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Back in the '50s when I was in high school people used to talk about cars of the past with two speed rear ends. One of my fellow students brought an old Lincoln Zephyr to school that had one. Later I was friends with a fellow who said he'd owned a different make that also sported a two speed rear axle when he was a kid. I have often thought that putting one in a modern car would be fun.

Off and on over the years I have tried to find out more info on this topic on the internet and also to see if they are still available somewhere. Up to now I have been completely unsuccessful.

Does anyone know which cars had them, and does anyone know if they can still be had?

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E.L. Cord owned the Columbia gear company. The two speed axel that was in the Linclon was probably a Columbia. There were Fords that had Columbia rear diffs, they probably were dealer installed. All high end Auburns had them between 1931 & 1936. These were much larger and heavy duty than those that Ford used. There are no parts that are interchangable between the two. Come to think of it E.L. sold rear diffs to Franklin as well, these were the heavy duty varity. They are still available.

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Is there an aftermarket 2 speed gear box that sits in front of the diff? I thought there were some products like this years ago. You would have to shorten the drive shaft, and machine some splines to fit the 2 speed unit on both ends.

I would be interested in getting such a unit to increase the top end in my '28 Gardner. It's gots tons of torque (I think I could pull tree stumps with it!), but is geared a bit too low.

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The Warner Automatic Overdrive unit was used in the post WWII on different models. The Chevrolet, Hudson, Packard, DeSoto, Kiser, Plymouth, Dodge, Lincoln, Studebaker, Ford, Mercury, Willys, Frazier, and Nash all used the model R-10 or R-11. This unit was attached to the back of the manual transmission.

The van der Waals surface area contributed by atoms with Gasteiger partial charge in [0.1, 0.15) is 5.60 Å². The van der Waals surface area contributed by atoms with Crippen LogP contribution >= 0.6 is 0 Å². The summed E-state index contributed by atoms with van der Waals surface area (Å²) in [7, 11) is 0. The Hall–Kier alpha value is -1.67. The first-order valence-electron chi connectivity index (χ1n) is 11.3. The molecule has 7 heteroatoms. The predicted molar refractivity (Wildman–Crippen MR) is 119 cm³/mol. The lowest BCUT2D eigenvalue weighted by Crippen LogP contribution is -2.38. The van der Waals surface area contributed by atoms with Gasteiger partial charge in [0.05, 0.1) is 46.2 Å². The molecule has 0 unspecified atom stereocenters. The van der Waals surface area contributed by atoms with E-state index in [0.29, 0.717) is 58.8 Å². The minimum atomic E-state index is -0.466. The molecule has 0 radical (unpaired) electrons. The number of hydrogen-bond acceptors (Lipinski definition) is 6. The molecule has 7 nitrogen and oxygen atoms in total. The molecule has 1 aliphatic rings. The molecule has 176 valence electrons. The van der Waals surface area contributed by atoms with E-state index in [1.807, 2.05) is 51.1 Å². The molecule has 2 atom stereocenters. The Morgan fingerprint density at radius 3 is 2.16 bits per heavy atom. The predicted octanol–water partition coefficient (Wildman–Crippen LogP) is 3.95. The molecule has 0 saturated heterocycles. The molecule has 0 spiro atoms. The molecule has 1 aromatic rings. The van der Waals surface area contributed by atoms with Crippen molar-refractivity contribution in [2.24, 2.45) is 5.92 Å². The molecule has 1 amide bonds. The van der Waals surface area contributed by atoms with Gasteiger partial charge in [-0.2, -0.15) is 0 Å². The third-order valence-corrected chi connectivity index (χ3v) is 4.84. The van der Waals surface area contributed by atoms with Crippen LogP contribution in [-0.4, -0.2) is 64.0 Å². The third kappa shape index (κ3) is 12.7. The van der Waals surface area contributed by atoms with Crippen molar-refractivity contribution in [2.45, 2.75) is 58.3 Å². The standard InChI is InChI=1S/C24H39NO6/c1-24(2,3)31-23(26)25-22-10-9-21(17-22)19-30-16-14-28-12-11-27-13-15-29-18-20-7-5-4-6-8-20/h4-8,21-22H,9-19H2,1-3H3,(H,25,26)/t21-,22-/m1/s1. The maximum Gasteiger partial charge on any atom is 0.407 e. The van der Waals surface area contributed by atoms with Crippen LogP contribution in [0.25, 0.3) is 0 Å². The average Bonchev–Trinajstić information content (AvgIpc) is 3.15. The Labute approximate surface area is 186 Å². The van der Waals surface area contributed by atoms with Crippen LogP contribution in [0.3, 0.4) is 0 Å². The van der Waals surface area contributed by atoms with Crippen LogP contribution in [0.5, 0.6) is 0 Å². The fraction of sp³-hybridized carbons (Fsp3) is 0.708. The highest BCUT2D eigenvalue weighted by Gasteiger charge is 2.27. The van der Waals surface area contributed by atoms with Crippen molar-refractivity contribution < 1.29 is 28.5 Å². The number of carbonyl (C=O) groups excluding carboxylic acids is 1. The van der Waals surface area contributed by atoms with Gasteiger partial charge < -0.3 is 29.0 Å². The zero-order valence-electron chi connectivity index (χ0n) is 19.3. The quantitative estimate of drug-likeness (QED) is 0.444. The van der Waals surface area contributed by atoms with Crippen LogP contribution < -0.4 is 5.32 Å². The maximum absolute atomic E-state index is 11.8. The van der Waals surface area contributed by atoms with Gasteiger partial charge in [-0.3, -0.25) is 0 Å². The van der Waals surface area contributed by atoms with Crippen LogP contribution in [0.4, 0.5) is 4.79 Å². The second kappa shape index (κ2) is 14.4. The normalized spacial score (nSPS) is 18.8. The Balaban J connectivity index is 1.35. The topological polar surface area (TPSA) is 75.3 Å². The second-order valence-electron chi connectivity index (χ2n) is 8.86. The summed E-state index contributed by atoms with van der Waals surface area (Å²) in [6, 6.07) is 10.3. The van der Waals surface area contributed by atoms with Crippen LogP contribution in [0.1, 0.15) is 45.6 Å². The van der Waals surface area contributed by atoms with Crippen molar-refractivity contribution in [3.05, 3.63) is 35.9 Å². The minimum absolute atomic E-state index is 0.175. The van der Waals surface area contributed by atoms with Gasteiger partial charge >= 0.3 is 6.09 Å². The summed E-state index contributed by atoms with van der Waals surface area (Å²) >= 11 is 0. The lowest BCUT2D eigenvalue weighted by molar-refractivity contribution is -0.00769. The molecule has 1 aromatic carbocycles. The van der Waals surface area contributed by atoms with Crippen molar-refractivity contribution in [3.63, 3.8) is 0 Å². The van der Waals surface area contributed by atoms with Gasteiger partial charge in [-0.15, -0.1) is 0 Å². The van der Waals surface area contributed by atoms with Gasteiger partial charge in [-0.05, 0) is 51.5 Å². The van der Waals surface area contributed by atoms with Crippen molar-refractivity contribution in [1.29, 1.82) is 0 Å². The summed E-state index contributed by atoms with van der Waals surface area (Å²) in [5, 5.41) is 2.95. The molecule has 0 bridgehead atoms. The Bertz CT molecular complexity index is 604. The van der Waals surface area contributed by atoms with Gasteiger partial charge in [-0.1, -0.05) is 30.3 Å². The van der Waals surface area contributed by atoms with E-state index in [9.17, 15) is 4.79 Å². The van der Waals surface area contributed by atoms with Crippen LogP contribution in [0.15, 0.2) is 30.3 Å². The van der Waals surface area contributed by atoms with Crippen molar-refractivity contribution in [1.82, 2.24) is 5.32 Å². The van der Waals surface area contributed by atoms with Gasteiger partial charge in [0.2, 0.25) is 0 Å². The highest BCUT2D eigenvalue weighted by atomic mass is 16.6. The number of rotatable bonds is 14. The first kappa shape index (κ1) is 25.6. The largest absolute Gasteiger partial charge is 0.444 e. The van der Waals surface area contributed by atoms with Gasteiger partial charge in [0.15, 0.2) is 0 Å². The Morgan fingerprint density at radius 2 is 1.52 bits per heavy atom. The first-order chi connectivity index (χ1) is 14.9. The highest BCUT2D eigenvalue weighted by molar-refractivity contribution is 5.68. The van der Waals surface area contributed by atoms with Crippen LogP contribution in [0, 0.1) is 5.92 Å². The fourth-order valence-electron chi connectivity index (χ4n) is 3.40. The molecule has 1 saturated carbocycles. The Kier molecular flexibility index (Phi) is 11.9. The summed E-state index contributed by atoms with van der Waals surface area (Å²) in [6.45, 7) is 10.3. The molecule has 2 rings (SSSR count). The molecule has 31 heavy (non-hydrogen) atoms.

Ebay has multiple hits including a reproduction manual dating back 50 years. Do a search on the internet for "overdrive speed" and you will find several hits including some new ones available. You should be prepared to spend 2,000 to 3,000 including installation.

I have 1953 Willys Aero with overdrive and free wheeling. In 1950 my father purchased a Studebaker with overdrive. I doubt if you can install one on a front wheel drive.

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John Gelfer:

Many of the currently offered (new) overdrive units are derivatives of the Laycock DeNormanville electric overdrive which first appeared (to the best of my knowledge) in Austin Healy 100/6 and Triumph TR3 in the late 50s or early 60s. They were later used (same unit) in Volvos with electrically operated overdrive. Now basically the same unit is being offered for mid sized pickups and RVs, so they must be pretty strong. My experience with them in the brit cars back in the day is that they are pretty bullet proof but are somewhat susceptible to sticky shifting problems if the oil is not kept clean or changed every few years. They have an internal oil pump and electric over hydraulic shifting mechanism. They should be pretty readily available if you can find a volvo junkyard or one that has old british cars, and they should be pretty easy to install in most any car that has a long enough driveshaft to permit cutting and inserting the unit. Try to get the crossmember and the yokes from both sides as this will make the mounting and driveshaft modifications much easier.

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Popular accesory for a Model T, Ruckstell two speed rear end. Ruckstell low was under drive and Ruckstell high was normal factory ratio. Let you run a higher ring - pinion ratio and still have some low eend pulling.

greg

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